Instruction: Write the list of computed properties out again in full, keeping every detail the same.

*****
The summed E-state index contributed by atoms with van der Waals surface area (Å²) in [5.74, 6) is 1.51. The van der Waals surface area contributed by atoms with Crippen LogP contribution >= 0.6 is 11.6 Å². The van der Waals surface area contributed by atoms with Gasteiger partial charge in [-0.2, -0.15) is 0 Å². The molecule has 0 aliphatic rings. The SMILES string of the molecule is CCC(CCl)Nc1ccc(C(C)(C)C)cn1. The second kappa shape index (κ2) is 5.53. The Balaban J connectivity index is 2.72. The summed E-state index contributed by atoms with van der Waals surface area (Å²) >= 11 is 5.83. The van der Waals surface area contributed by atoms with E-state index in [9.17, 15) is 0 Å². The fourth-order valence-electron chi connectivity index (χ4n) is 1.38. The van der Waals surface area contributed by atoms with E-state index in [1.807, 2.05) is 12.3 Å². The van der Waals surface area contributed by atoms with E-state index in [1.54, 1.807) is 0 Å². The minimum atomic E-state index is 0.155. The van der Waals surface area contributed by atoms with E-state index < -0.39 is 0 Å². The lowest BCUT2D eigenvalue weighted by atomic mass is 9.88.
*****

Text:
The summed E-state index contributed by atoms with van der Waals surface area (Å²) in [5.74, 6) is 1.51. The van der Waals surface area contributed by atoms with Crippen LogP contribution >= 0.6 is 11.6 Å². The van der Waals surface area contributed by atoms with Gasteiger partial charge in [-0.2, -0.15) is 0 Å². The molecule has 0 aliphatic rings. The SMILES string of the molecule is CCC(CCl)Nc1ccc(C(C)(C)C)cn1. The second kappa shape index (κ2) is 5.53. The Balaban J connectivity index is 2.72. The summed E-state index contributed by atoms with van der Waals surface area (Å²) >= 11 is 5.83. The van der Waals surface area contributed by atoms with E-state index in [9.17, 15) is 0 Å². The fourth-order valence-electron chi connectivity index (χ4n) is 1.38. The van der Waals surface area contributed by atoms with E-state index in [1.807, 2.05) is 12.3 Å². The van der Waals surface area contributed by atoms with E-state index in [1.54, 1.807) is 0 Å². The minimum atomic E-state index is 0.155. The van der Waals surface area contributed by atoms with E-state index < -0.39 is 0 Å². The lowest BCUT2D eigenvalue weighted by atomic mass is 9.88.